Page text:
Lohse found a second career at the historic Gary Works steel mill in Indiana. Thanks to Section 232 trade action, he’s optimistic about its future.
For many years during the 20th century, U.S. Steel’s Gary Works was the largest steel mill in the world.
The Indiana plant, located on the Southern banks of Lake Michigan east of Chicago, employed more than 30,000 steelworkers at its peak in the 1970s. And while its workforce has shrunk since then, Gary Works is still the largest, integrated mill in North America.
But by 2015, the future looked bleak. The mill’s workforce had shrunk to about 1,500 steelworkers, as the plant was hammered by unfair foreign competition and the global steel overcapacity crisis. Some even wondered if Gary Works was on the precipice of becoming totally obsolete.
Gary Works will likely never return to its days at the steelmaking behemoth of yesteryear, but trade action implemented in 2018 has given the versatile plant a chance to thrive again, manufacturing its top-quality steel found in American-made automobiles and appliances.
In 2018, Section 232 of the Trade Expansion Act was put into place, which levied a 25% tariff on imported steel. That gave American steel producers a fair chance to compete against countries like China, Russia, India, South Korea and even allies like the European Union. Many steel companies in these countries are state-owned, receive government subsidies and lack environmental and labor standards, which make it impossible for America’s steel makers to compete with on the open market.
Mike Lohse, who is the financial secretary and benefits coordinator for USW Local 1014 at Gary Works, spent 13 years in the mill as a millwright working both production and maintenance during his steelmaking tenure.
“I can definitely say that having the tariffs in place helped put everybody on a level playing field where we are able to produce the good-quality steel at a fair price,” Lohse said. “We do not have to get jumped on from foreign countries coming in and selling their cheap steal at a cheap price, which could ultimately hurt the infrastructure of many things that people and companies buy”.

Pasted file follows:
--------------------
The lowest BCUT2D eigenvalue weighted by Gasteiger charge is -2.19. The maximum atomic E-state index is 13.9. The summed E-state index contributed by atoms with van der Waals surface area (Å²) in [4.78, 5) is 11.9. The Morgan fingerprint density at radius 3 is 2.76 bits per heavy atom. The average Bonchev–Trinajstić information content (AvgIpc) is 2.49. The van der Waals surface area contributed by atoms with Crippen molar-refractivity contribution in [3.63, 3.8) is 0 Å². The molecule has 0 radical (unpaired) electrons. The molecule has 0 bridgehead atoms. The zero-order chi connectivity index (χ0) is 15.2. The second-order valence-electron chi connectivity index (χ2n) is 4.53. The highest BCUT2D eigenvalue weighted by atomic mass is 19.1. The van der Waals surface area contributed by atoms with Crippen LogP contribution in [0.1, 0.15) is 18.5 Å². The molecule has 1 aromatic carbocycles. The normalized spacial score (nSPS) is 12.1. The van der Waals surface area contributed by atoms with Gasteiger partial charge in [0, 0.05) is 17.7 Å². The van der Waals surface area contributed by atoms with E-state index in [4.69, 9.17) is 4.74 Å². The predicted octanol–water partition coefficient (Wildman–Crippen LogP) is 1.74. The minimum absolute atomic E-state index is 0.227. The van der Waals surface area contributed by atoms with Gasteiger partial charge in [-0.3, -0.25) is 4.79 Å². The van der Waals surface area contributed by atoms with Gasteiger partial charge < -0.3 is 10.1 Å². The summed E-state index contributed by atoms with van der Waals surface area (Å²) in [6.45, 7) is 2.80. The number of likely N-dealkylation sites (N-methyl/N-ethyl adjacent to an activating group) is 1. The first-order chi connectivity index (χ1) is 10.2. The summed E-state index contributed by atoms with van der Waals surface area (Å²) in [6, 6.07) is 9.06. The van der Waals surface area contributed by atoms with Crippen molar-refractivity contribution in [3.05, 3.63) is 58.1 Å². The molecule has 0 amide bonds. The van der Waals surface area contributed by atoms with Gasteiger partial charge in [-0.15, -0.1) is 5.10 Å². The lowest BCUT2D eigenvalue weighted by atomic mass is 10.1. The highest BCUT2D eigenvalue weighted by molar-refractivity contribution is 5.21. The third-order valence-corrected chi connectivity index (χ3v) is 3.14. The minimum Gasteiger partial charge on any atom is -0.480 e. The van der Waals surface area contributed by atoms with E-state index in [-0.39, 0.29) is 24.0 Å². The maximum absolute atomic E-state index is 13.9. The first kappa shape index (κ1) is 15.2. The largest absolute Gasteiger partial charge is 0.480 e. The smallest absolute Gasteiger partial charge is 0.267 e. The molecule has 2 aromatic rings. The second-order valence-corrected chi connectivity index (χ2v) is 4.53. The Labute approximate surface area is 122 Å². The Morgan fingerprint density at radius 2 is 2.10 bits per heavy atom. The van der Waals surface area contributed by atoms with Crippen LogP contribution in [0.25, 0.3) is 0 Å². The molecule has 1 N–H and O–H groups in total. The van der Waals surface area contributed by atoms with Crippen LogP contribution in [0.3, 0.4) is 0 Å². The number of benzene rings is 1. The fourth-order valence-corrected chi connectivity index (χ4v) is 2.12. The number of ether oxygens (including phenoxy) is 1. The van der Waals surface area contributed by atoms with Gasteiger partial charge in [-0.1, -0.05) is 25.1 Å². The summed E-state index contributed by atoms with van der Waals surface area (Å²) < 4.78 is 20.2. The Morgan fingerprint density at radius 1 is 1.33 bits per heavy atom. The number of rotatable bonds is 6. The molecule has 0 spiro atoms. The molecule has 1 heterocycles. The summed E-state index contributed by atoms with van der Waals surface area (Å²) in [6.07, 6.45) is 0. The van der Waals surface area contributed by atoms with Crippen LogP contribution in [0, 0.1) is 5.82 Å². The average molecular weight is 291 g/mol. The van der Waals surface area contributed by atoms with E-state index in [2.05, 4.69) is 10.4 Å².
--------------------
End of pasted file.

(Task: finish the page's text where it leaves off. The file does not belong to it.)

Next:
Gary Works is slowly making a strong comeback since the Section 232 tariffs went into effect. There are now approximately 2,500 USW employees at the historic mill when you combine the number of workers who are represented by the seven USW locals at the mill.
“We’ve recently been hiring a lot more people. There was almost a point when the company wasn’t hiring anybody and if they were hiring it was a couple of people here and a couple of people there but nothing significant,” Lohse said. “One of the recent employee orientation classes they have for new employees coming in across the mill had 70 people in there. So, I do believe the tariffs have helped hiring and continuing on a level playing field will keep us growing.”
Lohse feels Gary Works would have seen improvements much sooner after Section 232 was implemented, but the COVID-19 pandemic delayed the mill’s growth. But he has witnessed U.S. Steel making investments in the plant, like repairing equipment on a regular basis and not just waiting until it breaks down.
“The 232s are good to have in place and definitely great to keep things going the way that they are now,” Lohse said. “Taking them away I think would be detrimental to all kinds of industry business that follows that. When you add some of those foreign countries that are subsidizing the cost to be able to sell it cheap, it’s not that level playing field. The tariffs keep it on a level playing field for everybody.”
A Second Career
Lohse was born in Hammond, Ind., and now lives in Merrillville. He is the divorced father of three children and his fiancé has three of her own children, so he will soon have his own “Brady Bunch” family.
Lohse took an unconventional route to his career at U.S. Steel. Unlike many steelworkers who hire in soon after high school, Lohse did not begin working at Gary Works until he was 38. After graduation, he spent two years studying at Purdue-Calumet and then began working in retail for Tractor Supply Company.
Lohse’s father was a steelworker, so he was aware of the benefits and challenges when he changed careers. After he moved to Gary Works, he returned to his studies and received a bachelor’s degree in Business Management. He is also a volunteer firefighter in Morgan Township near Valparaiso.
Being a second-generation steelworker, Lohse realizes the peaks and valleys the steel market can produce.
“We heard that they were talking about these 232s, but I wasn’t quite sure how positive initially that it was going to be. But I think when we finally got the word that, yeah, they were going to happen we saw the reaction of a lot of different companies and even our union to make it into a positive for the long term,” he said. “We don’t want something that is going to affect us for just six months. We want something that is going to sustain for a long time.”